The first post examines the emphasis placed on 2 Timothy 4:2 in defense of the modern practice of monologue speeches given by leaders (pastors, elders, bishops) to the church. The second post examines some of the scriptural evidence for dialogue.
In the first article, the author writes:
It seems to me that Paul is telling Timothy to be ready to proclaim the message in any situation he finds himself in.Â Be ready to do it by convincing people, rebuking and encouraging.Â To proclaim it with patience in teaching.Â I donâ€™t know that it fits as well to say that Paul is telling Timothy to be ready at all times to engage in a 30 minute exposition of scripture to a quiet audience.
In the second article, the author says:
If we cross reference this with Lukeâ€™s account in Acts 17 we find that Paul â€œreasonedâ€ or â€œarguedâ€ with the people in the synagogue. The word used is dialogomai and it has a range of meanings from â€œdiscussâ€ and â€œargueâ€ all the way to â€œaddress.â€ The meaning is determined by the context. In a typical gathering at a Synagogue the scriptures are read and someone offers their exhortation and commentary after the scripture reading. Initially Paul likely engaged with some form of monologue but it was also likely that the Jews would have questioned and eventually objected to what Paul was saying. In the end they ran him out of town and even travelled to the next town to do it again there. It isnâ€™t hard to see where Luke might have got the idea that there was some arguing or disputing going on.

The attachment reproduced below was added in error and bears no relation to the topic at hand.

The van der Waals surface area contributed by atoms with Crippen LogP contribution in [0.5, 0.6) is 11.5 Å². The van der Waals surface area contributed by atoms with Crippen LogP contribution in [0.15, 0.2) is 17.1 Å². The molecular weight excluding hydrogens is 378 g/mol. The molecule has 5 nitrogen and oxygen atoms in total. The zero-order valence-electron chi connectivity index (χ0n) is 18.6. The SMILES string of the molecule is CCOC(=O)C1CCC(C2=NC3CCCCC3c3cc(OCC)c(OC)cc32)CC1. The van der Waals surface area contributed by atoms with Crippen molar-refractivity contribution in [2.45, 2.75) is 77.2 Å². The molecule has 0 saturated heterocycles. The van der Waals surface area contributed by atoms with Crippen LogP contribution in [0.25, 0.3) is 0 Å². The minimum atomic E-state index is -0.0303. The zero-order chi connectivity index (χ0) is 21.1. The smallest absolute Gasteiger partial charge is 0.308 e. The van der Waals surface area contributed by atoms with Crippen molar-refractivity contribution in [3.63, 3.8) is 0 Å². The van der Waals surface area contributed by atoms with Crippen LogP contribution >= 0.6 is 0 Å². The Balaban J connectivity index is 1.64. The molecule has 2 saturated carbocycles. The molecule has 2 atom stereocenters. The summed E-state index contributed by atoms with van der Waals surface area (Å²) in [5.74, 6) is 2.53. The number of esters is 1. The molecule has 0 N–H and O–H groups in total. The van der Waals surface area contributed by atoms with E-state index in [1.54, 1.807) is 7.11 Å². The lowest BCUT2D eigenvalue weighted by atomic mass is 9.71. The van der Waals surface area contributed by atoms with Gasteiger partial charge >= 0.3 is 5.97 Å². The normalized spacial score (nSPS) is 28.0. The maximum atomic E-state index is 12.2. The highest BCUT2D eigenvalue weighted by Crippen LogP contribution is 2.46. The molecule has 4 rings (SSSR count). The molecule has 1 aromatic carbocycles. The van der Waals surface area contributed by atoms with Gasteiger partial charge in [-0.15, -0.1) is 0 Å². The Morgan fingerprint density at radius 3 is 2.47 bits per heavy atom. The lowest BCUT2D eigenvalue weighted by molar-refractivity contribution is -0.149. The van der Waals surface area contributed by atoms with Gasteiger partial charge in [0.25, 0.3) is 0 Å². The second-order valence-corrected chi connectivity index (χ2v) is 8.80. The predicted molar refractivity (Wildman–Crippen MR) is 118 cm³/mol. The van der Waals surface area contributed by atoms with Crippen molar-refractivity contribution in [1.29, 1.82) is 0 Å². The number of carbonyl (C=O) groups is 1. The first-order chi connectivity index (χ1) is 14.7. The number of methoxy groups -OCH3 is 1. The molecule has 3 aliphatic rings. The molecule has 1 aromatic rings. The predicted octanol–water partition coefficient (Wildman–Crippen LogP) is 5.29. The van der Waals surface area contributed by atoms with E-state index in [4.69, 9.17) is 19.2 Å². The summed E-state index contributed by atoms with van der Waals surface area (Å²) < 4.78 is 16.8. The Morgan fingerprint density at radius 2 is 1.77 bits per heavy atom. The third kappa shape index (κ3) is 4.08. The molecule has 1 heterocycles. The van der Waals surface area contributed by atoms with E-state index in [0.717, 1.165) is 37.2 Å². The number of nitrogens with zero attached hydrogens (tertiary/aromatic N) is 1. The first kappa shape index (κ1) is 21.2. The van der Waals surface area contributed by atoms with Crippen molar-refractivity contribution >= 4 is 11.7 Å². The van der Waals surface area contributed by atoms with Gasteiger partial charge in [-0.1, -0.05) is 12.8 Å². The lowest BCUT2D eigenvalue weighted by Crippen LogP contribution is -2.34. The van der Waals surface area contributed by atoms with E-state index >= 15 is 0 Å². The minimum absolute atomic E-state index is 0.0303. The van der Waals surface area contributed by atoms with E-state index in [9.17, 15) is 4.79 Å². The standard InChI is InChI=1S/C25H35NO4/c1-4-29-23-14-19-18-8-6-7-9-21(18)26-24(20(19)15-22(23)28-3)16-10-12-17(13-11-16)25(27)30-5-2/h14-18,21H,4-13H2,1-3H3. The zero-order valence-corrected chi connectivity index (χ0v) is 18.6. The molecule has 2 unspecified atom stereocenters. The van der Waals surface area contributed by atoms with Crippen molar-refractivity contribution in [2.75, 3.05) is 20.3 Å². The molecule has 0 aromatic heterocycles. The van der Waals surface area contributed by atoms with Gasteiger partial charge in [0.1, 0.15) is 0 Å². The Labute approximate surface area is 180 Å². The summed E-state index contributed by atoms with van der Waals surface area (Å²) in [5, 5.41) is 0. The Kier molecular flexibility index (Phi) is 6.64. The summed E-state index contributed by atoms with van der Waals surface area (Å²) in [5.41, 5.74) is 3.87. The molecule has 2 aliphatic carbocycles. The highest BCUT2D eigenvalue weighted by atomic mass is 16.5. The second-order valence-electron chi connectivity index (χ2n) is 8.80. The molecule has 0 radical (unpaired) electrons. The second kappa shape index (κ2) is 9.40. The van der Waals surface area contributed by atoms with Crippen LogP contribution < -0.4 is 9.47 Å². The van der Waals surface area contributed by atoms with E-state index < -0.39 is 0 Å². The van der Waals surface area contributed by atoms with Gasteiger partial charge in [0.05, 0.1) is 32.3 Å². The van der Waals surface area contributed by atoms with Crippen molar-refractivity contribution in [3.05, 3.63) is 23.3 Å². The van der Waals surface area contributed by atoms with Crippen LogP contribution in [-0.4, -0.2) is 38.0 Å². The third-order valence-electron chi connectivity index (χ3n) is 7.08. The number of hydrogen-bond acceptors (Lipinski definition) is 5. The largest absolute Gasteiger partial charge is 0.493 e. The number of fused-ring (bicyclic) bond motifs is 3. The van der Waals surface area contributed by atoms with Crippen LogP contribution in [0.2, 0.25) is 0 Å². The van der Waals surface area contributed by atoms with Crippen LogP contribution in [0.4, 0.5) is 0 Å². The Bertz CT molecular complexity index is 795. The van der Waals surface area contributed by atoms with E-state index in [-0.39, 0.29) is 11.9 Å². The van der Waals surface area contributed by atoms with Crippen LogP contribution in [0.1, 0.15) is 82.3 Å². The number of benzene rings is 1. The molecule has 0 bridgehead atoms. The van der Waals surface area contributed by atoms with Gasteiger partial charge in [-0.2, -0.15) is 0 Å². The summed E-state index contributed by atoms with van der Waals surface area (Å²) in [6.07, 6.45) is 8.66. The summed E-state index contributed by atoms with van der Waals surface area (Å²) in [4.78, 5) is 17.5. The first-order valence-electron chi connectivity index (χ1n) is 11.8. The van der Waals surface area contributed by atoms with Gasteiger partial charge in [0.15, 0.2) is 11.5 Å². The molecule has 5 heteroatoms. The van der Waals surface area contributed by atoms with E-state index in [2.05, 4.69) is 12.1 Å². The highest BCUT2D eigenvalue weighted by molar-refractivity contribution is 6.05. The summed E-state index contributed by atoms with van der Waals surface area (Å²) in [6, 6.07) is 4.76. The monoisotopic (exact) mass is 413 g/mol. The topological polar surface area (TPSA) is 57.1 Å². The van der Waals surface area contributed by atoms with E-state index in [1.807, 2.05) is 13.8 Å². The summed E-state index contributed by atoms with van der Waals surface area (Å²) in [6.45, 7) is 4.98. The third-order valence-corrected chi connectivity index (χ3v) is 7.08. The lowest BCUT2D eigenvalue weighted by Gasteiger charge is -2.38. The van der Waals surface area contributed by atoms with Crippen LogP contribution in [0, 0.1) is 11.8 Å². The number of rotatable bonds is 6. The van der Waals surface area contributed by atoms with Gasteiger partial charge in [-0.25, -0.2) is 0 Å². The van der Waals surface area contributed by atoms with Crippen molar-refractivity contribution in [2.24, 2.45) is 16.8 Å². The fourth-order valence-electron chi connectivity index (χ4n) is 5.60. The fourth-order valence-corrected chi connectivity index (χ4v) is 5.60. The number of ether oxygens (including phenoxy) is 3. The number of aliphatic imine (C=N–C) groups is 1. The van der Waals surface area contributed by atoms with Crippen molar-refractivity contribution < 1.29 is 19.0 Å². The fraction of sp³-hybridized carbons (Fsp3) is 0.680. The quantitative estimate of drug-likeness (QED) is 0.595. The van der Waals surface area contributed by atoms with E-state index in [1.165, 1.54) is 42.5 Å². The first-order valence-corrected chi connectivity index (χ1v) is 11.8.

Both articles are well-written, and they are written in response to two well-known theologians who are defending modern forms of preaching (as the only valid method of teaching the church).
As I continue to think about these issues, I’m hoping to prepare another short post about preaching and teaching, monologue and dialogue.